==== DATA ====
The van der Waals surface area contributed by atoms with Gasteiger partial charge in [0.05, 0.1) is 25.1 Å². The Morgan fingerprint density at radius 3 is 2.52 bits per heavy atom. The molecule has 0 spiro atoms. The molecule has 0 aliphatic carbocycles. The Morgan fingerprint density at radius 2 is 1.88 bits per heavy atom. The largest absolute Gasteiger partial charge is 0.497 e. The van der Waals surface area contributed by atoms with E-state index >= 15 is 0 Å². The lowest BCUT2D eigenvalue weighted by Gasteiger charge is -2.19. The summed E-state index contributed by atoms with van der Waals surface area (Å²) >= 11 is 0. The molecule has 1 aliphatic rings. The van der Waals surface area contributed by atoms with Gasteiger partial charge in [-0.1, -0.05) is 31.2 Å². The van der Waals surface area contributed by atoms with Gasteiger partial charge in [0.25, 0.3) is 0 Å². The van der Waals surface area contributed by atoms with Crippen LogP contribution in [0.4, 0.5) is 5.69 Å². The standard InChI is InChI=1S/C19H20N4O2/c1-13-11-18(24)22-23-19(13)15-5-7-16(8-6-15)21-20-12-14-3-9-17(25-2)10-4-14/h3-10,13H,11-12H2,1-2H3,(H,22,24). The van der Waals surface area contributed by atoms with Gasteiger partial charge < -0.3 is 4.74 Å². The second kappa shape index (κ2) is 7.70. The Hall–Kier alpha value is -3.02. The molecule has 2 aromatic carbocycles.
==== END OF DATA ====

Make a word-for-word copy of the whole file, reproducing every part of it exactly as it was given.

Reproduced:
The van der Waals surface area contributed by atoms with Gasteiger partial charge in [0.05, 0.1) is 25.1 Å². The Morgan fingerprint density at radius 3 is 2.52 bits per heavy atom. The molecule has 0 spiro atoms. The molecule has 0 aliphatic carbocycles. The Morgan fingerprint density at radius 2 is 1.88 bits per heavy atom. The largest absolute Gasteiger partial charge is 0.497 e. The van der Waals surface area contributed by atoms with E-state index >= 15 is 0 Å². The lowest BCUT2D eigenvalue weighted by Gasteiger charge is -2.19. The summed E-state index contributed by atoms with van der Waals surface area (Å²) >= 11 is 0. The molecule has 1 aliphatic rings. The van der Waals surface area contributed by atoms with Gasteiger partial charge in [-0.1, -0.05) is 31.2 Å². The van der Waals surface area contributed by atoms with Gasteiger partial charge in [0.25, 0.3) is 0 Å². The van der Waals surface area contributed by atoms with Crippen LogP contribution in [0.4, 0.5) is 5.69 Å². The standard InChI is InChI=1S/C19H20N4O2/c1-13-11-18(24)22-23-19(13)15-5-7-16(8-6-15)21-20-12-14-3-9-17(25-2)10-4-14/h3-10,13H,11-12H2,1-2H3,(H,22,24). The van der Waals surface area contributed by atoms with Gasteiger partial charge < -0.3 is 4.74 Å². The second kappa shape index (κ2) is 7.70. The Hall–Kier alpha value is -3.02. The molecule has 2 aromatic carbocycles.